Articles and Case Studies

Volunteering at events - what you need to know

26 Jun 2020

Dr Kiely Kim

by Dr Kiely Kim

Volunteering at events

Your daughter's football team is travelling interstate and the coach has asked you whether you can act as their team doctor. What should you consider before you agree?

Doctors are often asked to help at events which could be for small local community clubs and organisations, or on a larger scale. Whether you’re undertaking a paid or volunteer role, it’s important to consider whether you have the qualifications, skills and experience for the health care you’ll be expected to provide.

 

Consider potential medical problems that could arise

Depending on the type of event, you’ll need to consider the range of medical problems you may be faced with. This may differ depending on the type of event – for example, at a sporting event you may need to be prepared to manage a wide range of conditions from traumatic injuries to a cardiac arrest. At a music festival, you might see heat-related illness and possible drug overdoses.

 

Whatever the role, it’s important to recognise and work within the limits of your competence and scope of practice.1

 

Ensure you have equipment and support available

As well as having the appropriate skills and experience, you’ll want to check that you have suitable equipment and support available. This may involve finding out what facilities and equipment will be provided by organisers, and the policies and procedures that will be in place. It will help to be aware of and familiarise yourself with local health services and support, including ambulance services.

 

Maintain your professional responsibilities

If you’re involved in managing a medical problem at an event, your professional responsibilities of obtaining consent and maintaining confidentiality continue. Ensure you keep medical records of the health care you provide in case you’re asked to provide information on this later.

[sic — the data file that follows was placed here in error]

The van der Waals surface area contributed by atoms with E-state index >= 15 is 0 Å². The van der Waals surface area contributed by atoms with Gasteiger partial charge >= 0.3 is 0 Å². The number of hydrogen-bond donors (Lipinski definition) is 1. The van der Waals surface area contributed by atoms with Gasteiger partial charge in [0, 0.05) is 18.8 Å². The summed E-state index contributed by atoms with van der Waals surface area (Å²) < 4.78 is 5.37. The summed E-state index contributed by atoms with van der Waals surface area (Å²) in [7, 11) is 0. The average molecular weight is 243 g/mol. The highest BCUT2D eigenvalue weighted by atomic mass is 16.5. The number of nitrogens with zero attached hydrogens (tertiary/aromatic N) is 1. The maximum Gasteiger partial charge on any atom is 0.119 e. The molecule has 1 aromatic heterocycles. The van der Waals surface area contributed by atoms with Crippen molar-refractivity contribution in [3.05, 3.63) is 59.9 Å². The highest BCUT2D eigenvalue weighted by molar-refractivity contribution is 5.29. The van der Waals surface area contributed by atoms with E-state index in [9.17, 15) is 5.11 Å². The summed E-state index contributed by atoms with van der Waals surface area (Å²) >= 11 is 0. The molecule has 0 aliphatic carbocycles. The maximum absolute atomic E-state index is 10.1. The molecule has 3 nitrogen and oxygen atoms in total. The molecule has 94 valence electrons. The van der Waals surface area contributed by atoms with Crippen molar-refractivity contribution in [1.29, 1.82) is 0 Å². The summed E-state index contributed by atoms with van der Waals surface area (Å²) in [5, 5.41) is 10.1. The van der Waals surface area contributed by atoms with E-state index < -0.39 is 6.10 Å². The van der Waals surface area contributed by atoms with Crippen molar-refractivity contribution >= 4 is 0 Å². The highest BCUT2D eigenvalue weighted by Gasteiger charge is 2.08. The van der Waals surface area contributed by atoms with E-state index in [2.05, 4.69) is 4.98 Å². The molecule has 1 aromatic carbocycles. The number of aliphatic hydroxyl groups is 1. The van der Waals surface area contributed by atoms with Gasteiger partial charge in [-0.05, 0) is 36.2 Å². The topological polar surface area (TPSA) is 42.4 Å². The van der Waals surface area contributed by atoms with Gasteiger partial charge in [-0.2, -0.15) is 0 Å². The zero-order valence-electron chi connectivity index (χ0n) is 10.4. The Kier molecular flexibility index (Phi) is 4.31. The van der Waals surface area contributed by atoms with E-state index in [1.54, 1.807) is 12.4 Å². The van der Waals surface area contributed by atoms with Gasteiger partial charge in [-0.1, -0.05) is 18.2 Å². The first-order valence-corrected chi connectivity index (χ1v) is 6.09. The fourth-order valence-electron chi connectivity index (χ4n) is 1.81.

• Volunteering at an event is different to a Good Samaritan act where a doctor is called to provide medical care in an emergency and there was no prior expectation to provide healthcare services. In either situation, you should consider your own safety and skills, and work within the limits of your competence in providing care.3
  • Before agreeing to help at an event, check whether indemnity cover will be provided by the event organisers. If not, please contact MDA National to check whether your current membership will indemnify you for this.

References

1.  Good medical practice: a code of conduct for doctors in Australia: 2.2.1 Recognising and working within the limits of your competence and scope of practice

2.  MDA National. Good Samaritans, Jan 2010

3.  Good medical practice: a code of conduct for doctors in Australia: 2.5 Treatment in emergencies

Communication with Patients, Clinical, Complaints and Adverse Events, Technology, Emergency Medicine, General Practice, Intensive Care Medicine, Sports Medicine, Physician, Paediatrics
 

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